GUEST BLOG: John Palethorpe – UK Election Commentary: “Labour Pains”



It is only during times of relative crisis that the pull of the homeland, an entirely illusory concept in itself, is at it’s strongest. My wife tells me that as the UK erupted into riots in 2011, and having no desire to return, she had a sense of needing to be there. Last Thursday I recognised that feeling as the exit polls turned out to be a kinder view than reality.

As one of many who view from a distance, it is curious to examine the role that nationalism has played in the UK election. It appears that the death knell of the Union may have been the 55% vote in favour of Scotland remaining within it, although blaming the SNP for the entire result ignores the important role that the English parties have to bear.

The Conservative Party’s fear mongering amongst the English electorate, that they would be governed by Scottish Nationalists, was extremely effective. Labour, despite repeated protestations that there would be no deal, failed to realise that the electorate could add up.

The results in England represent a manifestation of English nationalism, one which fears being governed by others. The sight of the former colonial master driven into a blind panic by the prospect of having done to them what once they did to others should be satisfying. That the ‘others’ in this case are the same people the main parties were imploring to stay mere months ago merely heightens the hypocrisy.

There is an unwillingness to recognise that the Overton Window of mainstream English politics has been shifting rightwards over the last fifteen years. It is no accident that the BNP garnered nearly a million votes in 2009, or that their more politically inclined successors UKIP came first in the 2014 European Elections with four million votes.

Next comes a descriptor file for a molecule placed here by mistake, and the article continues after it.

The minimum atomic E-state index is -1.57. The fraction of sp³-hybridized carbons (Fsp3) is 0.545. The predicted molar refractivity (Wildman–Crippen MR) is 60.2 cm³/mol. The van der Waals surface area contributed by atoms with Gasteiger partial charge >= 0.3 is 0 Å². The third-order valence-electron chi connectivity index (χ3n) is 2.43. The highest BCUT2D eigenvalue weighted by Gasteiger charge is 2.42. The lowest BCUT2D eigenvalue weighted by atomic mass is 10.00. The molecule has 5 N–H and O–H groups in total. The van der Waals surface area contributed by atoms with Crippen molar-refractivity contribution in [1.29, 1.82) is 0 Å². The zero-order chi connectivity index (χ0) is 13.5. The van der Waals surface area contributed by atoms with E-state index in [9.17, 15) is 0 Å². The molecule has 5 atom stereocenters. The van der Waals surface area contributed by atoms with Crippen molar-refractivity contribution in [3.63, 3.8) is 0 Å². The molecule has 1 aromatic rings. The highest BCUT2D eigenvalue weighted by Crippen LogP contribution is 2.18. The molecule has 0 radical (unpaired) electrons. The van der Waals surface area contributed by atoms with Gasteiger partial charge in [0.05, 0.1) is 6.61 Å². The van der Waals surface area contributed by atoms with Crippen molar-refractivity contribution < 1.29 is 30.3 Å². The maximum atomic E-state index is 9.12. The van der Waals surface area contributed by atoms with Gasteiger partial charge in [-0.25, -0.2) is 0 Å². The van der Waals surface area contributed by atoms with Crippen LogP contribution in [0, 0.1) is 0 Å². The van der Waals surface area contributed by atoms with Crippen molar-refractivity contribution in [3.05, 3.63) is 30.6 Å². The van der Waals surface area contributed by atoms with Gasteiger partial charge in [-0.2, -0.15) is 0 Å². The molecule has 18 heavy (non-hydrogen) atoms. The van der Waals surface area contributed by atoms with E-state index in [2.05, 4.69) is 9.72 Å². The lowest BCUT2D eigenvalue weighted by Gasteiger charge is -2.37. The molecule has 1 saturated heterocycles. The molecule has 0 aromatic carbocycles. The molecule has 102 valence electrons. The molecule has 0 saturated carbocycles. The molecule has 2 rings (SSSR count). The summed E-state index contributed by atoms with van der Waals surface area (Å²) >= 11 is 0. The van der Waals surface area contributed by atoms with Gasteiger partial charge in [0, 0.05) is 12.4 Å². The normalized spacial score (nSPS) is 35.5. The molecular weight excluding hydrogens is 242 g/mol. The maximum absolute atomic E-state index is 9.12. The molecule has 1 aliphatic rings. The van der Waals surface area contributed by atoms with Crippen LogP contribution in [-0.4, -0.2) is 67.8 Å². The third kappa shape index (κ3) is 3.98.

The initial reaction from the left, that the BNP and UKIP vote constituted a ‘protest vote’ only held up as long as the vote, over time, did not. Their finish in terms of vote share at the 2015 election demonstrates that UKIP have grown their support over the past five years and have supplanted the Liberal Democrats as England’s third party. The hope that the UKIP vote would significantly damage the Conservative Party has also been demolished.

In many parts of Northern England, areas that would never vote Conservative, the Labour Party finds itself squeezed by the right wing populism of UKIP. At the same time, it has been utterly routed by the left wing populism of the SNP in Scotland. The fruits of adopting Blair’s ‘third way’ of neither left nor right have meant that UK Labour finds itself trapped in a centre-right territory that the Conservative Party have effectively occupied.

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A return to Blairism isn’t the answer, as the Blair years are at the root of those UKIP second places and SNP victories. What Labour requires is a redefinition of what, as a party, it is for in the world it’s thirteen years of power shaped. They are suffering from a crisis of political identity much greater than their 80’s nadir. Not because of the required ideological change, but because of the very viable alternatives already present.

Whoever succeeds Ed Miliband is faced with an unprecedented challenge. They will be presented with the problem of needing to reach out to both the left and the right at the same time, to talk UKIP tough on immigration in Northern England, while simultaneously speaking defiant anti-austerity rhetoric in Scotland. And this is merely to regain the trust of their former voters. Should they hit upon some miracle strategy, a trenchant decade long Conservative Government still lies in wait.


John is a 30 year old school teacher who lives in Auckland. He is a member of the NZ Greens and is interested in political campaigns, elections and pop music.